Zara accused of racial profiling: Three times the retailer has faced racial controversies



Spanish retail giant Zara has been accused of racial profiling its customers and discriminating against its employees based on the colour of their skin in the US, in a report by an American not-for profit organisation.

It’s the third time in less than 12 months the retailer has come under fire for its racial insensitivity, after the brand was hauled over the coals last year for selling a T-shirt that appeared to look like a Nazi concentration camp uniform.

The Centre for Democracy in New York released Stitched with Prejudice:

Zara USA’s Corporate Culture of Favoritism last week, after interviewing 21 of the company’s employees.

The report includes a range of accusations, including that darker-skinned employees said they were least likely to be promoted, employees of colour said they were reviewed with harsher scrutiny from management than white American and European employees, and black customers were seven times more likely to be targeted as potential thieves than white customers.

Nicole Matejic, a specialist in crisis communications, told SmartCompany being associated with racial discrimination is incredibly damaging to a brand.

“This is not the first time it’s come up with [Zara],” says Matejic.

“I think clearly the perception has been created now… And if a company is truly confident their culture is not like that, they have to do a lot of work to change those perceptions.”

“They have to walk the talk and play the long game to convince people. The only way to do that is by demonstrating equal opportunity practices, racial tolerance and a holistic approach to the work environment,” she adds.

SmartCompany takes a look at this latest controversy in more detail, as well as two other times Zara was stung for racial insensitivity in the last year.


1. Racial profiling of customers

According to the report, the majority of Zara employees surveyed mentioned a practice of labelling suspected shoplifters as “special orders” as a security code to alert other staff.

“Employees overwhelmingly felt that the Zara practice led to black customers being disproportionately labelled as ‘special orders’ upon entry to Zara stores,” said the report.

Of the 57% of employees that mentioned the use of “special orders”, 46% noted black customers were called special orders “always” or “often,” compared to 14% of Latino customers and only 7% for white customers.

Matejic says a company “skates on thin ice” when it asks its employees to act as security guards or “pseudo police officers” to stop shoplifting.

“Especially in Australia, the laws around detaining people are different in every state and territory. You can get done for false arrests quite easily,” she says.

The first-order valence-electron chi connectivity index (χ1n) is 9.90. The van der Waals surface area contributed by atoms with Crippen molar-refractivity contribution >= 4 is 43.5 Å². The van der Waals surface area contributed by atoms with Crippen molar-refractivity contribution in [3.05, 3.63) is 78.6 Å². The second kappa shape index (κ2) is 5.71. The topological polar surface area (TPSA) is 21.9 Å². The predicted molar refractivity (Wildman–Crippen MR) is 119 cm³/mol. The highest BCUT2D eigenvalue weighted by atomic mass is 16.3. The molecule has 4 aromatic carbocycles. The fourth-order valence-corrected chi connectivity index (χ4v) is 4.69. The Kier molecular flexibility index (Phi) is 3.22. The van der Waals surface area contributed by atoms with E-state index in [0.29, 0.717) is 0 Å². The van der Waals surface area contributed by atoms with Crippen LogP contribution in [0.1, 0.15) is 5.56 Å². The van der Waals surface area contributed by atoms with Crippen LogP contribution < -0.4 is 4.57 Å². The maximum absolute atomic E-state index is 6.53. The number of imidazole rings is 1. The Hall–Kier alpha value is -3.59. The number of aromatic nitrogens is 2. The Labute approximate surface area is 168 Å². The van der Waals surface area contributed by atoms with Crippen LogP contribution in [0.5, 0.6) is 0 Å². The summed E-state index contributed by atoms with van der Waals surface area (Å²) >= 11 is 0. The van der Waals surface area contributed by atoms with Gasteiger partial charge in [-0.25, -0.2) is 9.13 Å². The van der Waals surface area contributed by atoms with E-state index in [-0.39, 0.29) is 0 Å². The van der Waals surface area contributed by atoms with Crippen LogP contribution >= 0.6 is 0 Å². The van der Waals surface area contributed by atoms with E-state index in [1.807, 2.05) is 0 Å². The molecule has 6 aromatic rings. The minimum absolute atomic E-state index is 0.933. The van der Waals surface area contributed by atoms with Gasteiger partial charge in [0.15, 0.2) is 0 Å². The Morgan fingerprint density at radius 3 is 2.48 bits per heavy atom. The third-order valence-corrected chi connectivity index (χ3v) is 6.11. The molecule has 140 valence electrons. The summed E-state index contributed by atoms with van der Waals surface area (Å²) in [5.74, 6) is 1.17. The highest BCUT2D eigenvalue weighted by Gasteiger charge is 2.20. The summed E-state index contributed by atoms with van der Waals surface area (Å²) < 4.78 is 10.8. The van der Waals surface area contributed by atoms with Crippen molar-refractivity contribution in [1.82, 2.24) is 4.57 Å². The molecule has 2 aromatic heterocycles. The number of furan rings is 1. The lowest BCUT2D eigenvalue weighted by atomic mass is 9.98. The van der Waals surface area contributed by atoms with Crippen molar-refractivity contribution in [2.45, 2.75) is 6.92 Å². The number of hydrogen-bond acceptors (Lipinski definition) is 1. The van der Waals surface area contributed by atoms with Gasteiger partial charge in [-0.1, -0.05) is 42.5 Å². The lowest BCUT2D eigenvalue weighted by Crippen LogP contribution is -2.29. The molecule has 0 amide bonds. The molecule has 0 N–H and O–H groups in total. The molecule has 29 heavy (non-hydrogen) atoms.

“If you are a retailer and you encourage your staff to be pseudo police officers, you need to be very mindful of the law… Police and security guards are trained to do it – don’t try to take a one-size-fits-all approach to making staff do whatever the hell you want them to.”


2. Former attorney files discrimination suit over “anti- Semitic” dismissal

Earlier this month, Ian Miller, a former attorney for Zara, filed a $40 million lawsuit against the company claiming he was harassed and ultimately fired for being Jewish, American and gay, according to The Guardian.

Miller is alleging he was excluded from meetings, given smaller raises than co-workers and subjected to racist, homophobic and anti-Semitic remarks. This included being emailed images by top executives of Michelle Obama serving fried chicken and emails depicting Barack Obama in a Ku Klux Klan hood.

Zara has denied the allegations, but the case is still before the New York state court in Manhattan.


3. Racially insensitive products

Last year, Zara was forced to pull two products deemed racially “offensive” in two weeks after customers hit out at the retailer on social media.

A children’s shirt likened to the concentration camp uniform worn by Jewish prisoners caught the ire of customers, just one week after a T-shirt with the slogan “White is the new black” was pulled from shelves.

The striped shirt featured a yellow six-pointed star, which led commenters to say the garment resembled the striped uniforms of World War Two Jewish prisoners of war. And although the star had the word “sheriff” written on it, customers complained this was not clear from the website images for the product.

Zara International quickly responded, pulling the shirts and apologising. It said the sheriff’s badge from classic Hollywood Western films inspired the star design.

“We would not want any of our products or designs to be perceived as disrespectful or offensive,” said Zara at the time. “In addition, respect and dignity are amongst the principles that define and guide our corporate value; we vehemently reject any form of discrimination.”

A spokesperson for Zara told SmartCompany Zara believes the report was prepared with ulterior motives, not because of any actual discrimination.

“Zara refutes the claims contained in the report and does not use separate terminology for customers. The expression “special order” does not designate a person or group of people of any category; it is an internal term used to designate a common situation in which associates are requested to enforce customer service and zone coverage on the floor,” the spokesperson said. 

“Zara is a truly diverse company and believes that the claims made in the report are completely inconsistent with the company’s true culture and the experiences of the over 1,100 Zara employees in New York City and over 3,500 in all the US.”


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